Atlas Magazine April 2015

Women and the rush to insurance

Slowly but surely, women are asserting their rights, gaining positions that were traditionally occupied by men. As a result of an ongoing struggle, the conquest of the labor market by women has challenged the very foundation of the patriarchal model that separates the private sphere reserved for women from the public sphere monopolized by men.

Insurance, like any other tertiary sector, is at the core of this development where women are getting more and more numerous, not hesitating to take power when the opportunity arises. Hence, on January 1, 2014, Inga Beale became Lloyd’s London first woman CEO, 325 years after the establishment of the most prestigious insurance institution.

Women's representation in insurance, however, presents a rather mixed picture in terms of country, business and power.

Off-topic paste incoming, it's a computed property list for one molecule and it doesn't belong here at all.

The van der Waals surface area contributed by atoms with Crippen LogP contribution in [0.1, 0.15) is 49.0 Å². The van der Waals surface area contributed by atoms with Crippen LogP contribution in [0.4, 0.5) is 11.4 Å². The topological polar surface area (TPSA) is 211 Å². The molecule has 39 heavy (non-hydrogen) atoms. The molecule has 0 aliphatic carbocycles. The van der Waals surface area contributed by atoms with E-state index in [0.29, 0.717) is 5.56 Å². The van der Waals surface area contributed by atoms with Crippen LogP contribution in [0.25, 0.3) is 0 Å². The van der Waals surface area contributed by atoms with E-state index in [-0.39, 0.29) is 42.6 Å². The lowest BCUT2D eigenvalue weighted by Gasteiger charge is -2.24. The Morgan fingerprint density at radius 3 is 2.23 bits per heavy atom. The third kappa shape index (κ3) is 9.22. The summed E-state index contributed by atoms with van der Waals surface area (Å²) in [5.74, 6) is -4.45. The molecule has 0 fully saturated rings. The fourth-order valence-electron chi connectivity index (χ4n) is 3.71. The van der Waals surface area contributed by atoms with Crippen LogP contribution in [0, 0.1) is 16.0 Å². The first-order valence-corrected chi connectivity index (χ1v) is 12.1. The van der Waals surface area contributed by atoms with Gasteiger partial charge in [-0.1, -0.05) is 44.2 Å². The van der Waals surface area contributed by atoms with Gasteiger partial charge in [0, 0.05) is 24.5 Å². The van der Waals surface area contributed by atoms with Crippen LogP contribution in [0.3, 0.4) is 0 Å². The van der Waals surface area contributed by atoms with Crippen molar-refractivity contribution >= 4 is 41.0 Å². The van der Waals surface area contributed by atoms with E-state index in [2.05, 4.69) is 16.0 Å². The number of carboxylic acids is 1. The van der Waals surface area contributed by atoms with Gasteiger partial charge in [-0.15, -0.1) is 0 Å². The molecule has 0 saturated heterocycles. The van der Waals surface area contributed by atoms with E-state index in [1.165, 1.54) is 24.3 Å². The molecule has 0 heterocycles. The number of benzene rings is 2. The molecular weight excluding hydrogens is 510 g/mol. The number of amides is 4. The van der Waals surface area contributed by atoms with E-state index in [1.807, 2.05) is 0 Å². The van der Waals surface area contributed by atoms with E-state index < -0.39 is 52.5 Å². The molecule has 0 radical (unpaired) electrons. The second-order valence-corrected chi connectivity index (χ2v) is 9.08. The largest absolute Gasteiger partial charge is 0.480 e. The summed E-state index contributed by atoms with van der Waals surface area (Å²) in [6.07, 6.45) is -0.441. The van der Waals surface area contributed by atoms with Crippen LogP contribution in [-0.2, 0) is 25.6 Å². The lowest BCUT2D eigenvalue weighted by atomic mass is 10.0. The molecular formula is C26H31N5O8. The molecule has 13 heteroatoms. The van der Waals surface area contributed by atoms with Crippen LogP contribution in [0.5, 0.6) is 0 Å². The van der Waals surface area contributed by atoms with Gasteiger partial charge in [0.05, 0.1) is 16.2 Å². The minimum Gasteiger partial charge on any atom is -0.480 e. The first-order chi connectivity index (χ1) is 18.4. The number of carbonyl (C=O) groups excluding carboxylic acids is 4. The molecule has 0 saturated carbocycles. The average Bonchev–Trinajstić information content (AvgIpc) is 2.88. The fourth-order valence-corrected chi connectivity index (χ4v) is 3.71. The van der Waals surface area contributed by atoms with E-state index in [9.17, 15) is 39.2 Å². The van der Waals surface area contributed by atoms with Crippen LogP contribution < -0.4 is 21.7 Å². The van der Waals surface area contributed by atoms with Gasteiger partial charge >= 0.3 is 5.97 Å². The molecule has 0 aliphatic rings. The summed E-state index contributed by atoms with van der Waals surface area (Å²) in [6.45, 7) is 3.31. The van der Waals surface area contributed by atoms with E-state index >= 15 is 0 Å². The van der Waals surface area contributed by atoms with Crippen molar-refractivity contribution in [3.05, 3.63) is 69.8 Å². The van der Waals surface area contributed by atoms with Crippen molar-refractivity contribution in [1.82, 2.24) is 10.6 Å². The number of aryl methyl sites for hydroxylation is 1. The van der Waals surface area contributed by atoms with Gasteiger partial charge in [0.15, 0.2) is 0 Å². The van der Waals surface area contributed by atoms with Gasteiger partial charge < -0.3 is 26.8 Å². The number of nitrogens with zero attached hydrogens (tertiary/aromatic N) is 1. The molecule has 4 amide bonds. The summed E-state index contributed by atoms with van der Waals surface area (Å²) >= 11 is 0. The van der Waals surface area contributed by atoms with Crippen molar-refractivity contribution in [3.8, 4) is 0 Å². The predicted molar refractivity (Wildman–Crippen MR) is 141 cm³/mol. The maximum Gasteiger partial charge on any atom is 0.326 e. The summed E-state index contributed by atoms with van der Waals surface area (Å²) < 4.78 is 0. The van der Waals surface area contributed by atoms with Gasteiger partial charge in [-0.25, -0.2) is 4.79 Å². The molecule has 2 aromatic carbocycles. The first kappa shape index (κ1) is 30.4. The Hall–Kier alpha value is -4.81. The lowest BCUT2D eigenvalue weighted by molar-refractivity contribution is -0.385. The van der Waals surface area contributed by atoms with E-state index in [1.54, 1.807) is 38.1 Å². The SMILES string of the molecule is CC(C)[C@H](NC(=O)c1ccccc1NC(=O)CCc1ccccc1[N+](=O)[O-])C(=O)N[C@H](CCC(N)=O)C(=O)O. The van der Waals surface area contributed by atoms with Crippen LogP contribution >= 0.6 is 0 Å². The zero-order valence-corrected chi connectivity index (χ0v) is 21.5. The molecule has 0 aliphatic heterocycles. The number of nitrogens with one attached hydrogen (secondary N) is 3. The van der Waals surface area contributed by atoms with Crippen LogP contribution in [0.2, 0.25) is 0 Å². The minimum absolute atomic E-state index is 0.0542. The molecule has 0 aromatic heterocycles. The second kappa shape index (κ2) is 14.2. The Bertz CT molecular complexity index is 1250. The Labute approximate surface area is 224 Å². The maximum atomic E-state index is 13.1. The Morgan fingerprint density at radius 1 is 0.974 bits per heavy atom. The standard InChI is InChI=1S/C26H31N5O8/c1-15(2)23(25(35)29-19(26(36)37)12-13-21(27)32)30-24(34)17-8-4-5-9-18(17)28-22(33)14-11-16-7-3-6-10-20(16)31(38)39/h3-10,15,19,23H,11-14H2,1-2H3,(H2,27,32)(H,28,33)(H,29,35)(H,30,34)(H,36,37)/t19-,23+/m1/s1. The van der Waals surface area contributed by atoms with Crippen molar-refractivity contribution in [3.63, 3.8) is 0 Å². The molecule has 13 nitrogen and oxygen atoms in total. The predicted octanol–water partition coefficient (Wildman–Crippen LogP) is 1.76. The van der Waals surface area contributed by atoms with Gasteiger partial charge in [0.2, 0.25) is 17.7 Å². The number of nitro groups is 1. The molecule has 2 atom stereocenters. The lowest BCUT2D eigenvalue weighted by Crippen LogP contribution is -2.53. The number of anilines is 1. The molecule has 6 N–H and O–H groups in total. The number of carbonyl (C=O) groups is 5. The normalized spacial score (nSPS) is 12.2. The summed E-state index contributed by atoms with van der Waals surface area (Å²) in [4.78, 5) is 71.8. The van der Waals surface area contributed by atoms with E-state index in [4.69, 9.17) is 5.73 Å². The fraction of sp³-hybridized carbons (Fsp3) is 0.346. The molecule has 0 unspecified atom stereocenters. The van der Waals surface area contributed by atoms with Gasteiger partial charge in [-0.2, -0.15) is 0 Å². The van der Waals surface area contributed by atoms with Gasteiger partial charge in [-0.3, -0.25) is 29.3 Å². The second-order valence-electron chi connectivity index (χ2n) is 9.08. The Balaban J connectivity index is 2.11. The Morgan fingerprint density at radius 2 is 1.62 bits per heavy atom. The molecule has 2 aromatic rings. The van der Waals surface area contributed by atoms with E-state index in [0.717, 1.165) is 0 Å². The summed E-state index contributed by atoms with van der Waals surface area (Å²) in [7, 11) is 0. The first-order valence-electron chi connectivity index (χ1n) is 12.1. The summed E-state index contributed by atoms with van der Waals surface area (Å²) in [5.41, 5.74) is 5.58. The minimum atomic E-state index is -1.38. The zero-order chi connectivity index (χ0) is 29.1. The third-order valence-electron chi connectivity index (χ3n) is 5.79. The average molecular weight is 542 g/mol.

Female employment in the insurance industry is highest in Europe where women often account for 55% and 60% of the workforce with nearly 50% occupying management positions.

In terms of business and within companies, some positions are more "male" while others are more "female". Thus, women are underrepresented in the areas of IT, expertise, technical control, and reinsurance underwriting. They remain, nonetheless, very present in human resources and in legal and communication functions.

While women all over the world continue to progress in the acquisition of managerial status, they remain somewhat hardly connected to power. Already present in very low numbers as general managers, women are almost absent from the boards of directors, the last bastions of male resistance.

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